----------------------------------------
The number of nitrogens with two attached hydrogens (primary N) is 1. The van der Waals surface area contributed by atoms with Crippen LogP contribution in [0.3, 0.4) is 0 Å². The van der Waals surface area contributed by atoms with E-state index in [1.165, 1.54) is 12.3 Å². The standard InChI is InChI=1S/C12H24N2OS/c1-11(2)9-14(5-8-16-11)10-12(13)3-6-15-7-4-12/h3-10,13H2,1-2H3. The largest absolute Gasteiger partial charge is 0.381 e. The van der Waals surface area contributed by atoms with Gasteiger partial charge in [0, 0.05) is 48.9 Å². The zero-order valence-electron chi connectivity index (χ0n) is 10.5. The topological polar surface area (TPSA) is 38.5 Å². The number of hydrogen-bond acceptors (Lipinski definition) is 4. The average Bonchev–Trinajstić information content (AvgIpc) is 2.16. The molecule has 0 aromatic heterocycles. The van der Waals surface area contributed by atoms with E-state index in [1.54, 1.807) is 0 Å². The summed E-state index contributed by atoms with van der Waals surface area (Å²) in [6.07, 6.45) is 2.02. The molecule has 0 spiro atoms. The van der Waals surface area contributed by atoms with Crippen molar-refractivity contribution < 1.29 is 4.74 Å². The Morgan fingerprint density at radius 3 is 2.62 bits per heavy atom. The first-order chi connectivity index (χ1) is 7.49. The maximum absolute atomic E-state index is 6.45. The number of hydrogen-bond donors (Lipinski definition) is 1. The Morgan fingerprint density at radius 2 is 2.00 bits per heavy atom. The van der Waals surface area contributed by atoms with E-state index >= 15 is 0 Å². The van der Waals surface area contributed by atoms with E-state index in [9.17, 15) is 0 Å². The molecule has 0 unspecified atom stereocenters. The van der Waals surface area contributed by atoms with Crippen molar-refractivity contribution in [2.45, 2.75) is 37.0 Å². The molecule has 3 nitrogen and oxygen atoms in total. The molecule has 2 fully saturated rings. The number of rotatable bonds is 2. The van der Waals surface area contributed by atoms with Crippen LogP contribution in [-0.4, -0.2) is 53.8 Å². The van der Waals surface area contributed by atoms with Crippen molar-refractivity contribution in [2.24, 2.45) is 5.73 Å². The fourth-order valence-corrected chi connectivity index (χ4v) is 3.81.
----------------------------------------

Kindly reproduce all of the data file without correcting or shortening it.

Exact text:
The number of nitrogens with two attached hydrogens (primary N) is 1. The van der Waals surface area contributed by atoms with Crippen LogP contribution in [0.3, 0.4) is 0 Å². The van der Waals surface area contributed by atoms with E-state index in [1.165, 1.54) is 12.3 Å². The standard InChI is InChI=1S/C12H24N2OS/c1-11(2)9-14(5-8-16-11)10-12(13)3-6-15-7-4-12/h3-10,13H2,1-2H3. The largest absolute Gasteiger partial charge is 0.381 e. The van der Waals surface area contributed by atoms with Gasteiger partial charge in [0, 0.05) is 48.9 Å². The zero-order valence-electron chi connectivity index (χ0n) is 10.5. The topological polar surface area (TPSA) is 38.5 Å². The number of hydrogen-bond acceptors (Lipinski definition) is 4. The average Bonchev–Trinajstić information content (AvgIpc) is 2.16. The molecule has 0 aromatic heterocycles. The van der Waals surface area contributed by atoms with E-state index in [1.54, 1.807) is 0 Å². The summed E-state index contributed by atoms with van der Waals surface area (Å²) in [6.07, 6.45) is 2.02. The molecule has 0 spiro atoms. The van der Waals surface area contributed by atoms with Crippen molar-refractivity contribution < 1.29 is 4.74 Å². The Morgan fingerprint density at radius 3 is 2.62 bits per heavy atom. The first-order chi connectivity index (χ1) is 7.49. The maximum absolute atomic E-state index is 6.45. The number of hydrogen-bond donors (Lipinski definition) is 1. The Morgan fingerprint density at radius 2 is 2.00 bits per heavy atom. The van der Waals surface area contributed by atoms with E-state index >= 15 is 0 Å². The van der Waals surface area contributed by atoms with E-state index in [9.17, 15) is 0 Å². The molecule has 0 unspecified atom stereocenters. The van der Waals surface area contributed by atoms with Crippen molar-refractivity contribution in [2.45, 2.75) is 37.0 Å². The molecule has 3 nitrogen and oxygen atoms in total. The molecule has 2 fully saturated rings. The number of rotatable bonds is 2. The van der Waals surface area contributed by atoms with Crippen LogP contribution in [-0.4, -0.2) is 53.8 Å². The van der Waals surface area contributed by atoms with Crippen molar-refractivity contribution in [2.24, 2.45) is 5.73 Å². The fourth-order valence-corrected chi connectivity index (χ4v) is 3.81.